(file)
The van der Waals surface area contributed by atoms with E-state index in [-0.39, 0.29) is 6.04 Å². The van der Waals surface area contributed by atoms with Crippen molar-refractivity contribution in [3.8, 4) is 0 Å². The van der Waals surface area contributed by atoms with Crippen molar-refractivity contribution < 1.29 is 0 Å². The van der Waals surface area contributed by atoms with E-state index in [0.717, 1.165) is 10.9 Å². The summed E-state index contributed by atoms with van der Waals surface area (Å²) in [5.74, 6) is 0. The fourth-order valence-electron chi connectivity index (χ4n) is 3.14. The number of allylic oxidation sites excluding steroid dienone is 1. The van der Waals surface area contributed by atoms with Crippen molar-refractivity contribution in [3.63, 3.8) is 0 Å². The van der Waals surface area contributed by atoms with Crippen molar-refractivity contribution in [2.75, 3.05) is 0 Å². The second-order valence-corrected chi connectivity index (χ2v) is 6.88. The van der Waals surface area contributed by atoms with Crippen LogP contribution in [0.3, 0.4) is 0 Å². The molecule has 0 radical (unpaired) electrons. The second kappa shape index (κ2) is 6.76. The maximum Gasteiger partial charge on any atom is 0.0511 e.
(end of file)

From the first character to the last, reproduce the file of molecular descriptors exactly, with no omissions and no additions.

The van der Waals surface area contributed by atoms with E-state index in [-0.39, 0.29) is 6.04 Å². The van der Waals surface area contributed by atoms with Crippen molar-refractivity contribution in [3.8, 4) is 0 Å². The van der Waals surface area contributed by atoms with Crippen molar-refractivity contribution < 1.29 is 0 Å². The van der Waals surface area contributed by atoms with E-state index in [0.717, 1.165) is 10.9 Å². The summed E-state index contributed by atoms with van der Waals surface area (Å²) in [5.74, 6) is 0. The fourth-order valence-electron chi connectivity index (χ4n) is 3.14. The number of allylic oxidation sites excluding steroid dienone is 1. The van der Waals surface area contributed by atoms with Crippen molar-refractivity contribution in [3.63, 3.8) is 0 Å². The van der Waals surface area contributed by atoms with Crippen molar-refractivity contribution in [2.75, 3.05) is 0 Å². The second-order valence-corrected chi connectivity index (χ2v) is 6.88. The van der Waals surface area contributed by atoms with Crippen LogP contribution in [0.3, 0.4) is 0 Å². The molecule has 0 radical (unpaired) electrons. The second kappa shape index (κ2) is 6.76. The maximum Gasteiger partial charge on any atom is 0.0511 e.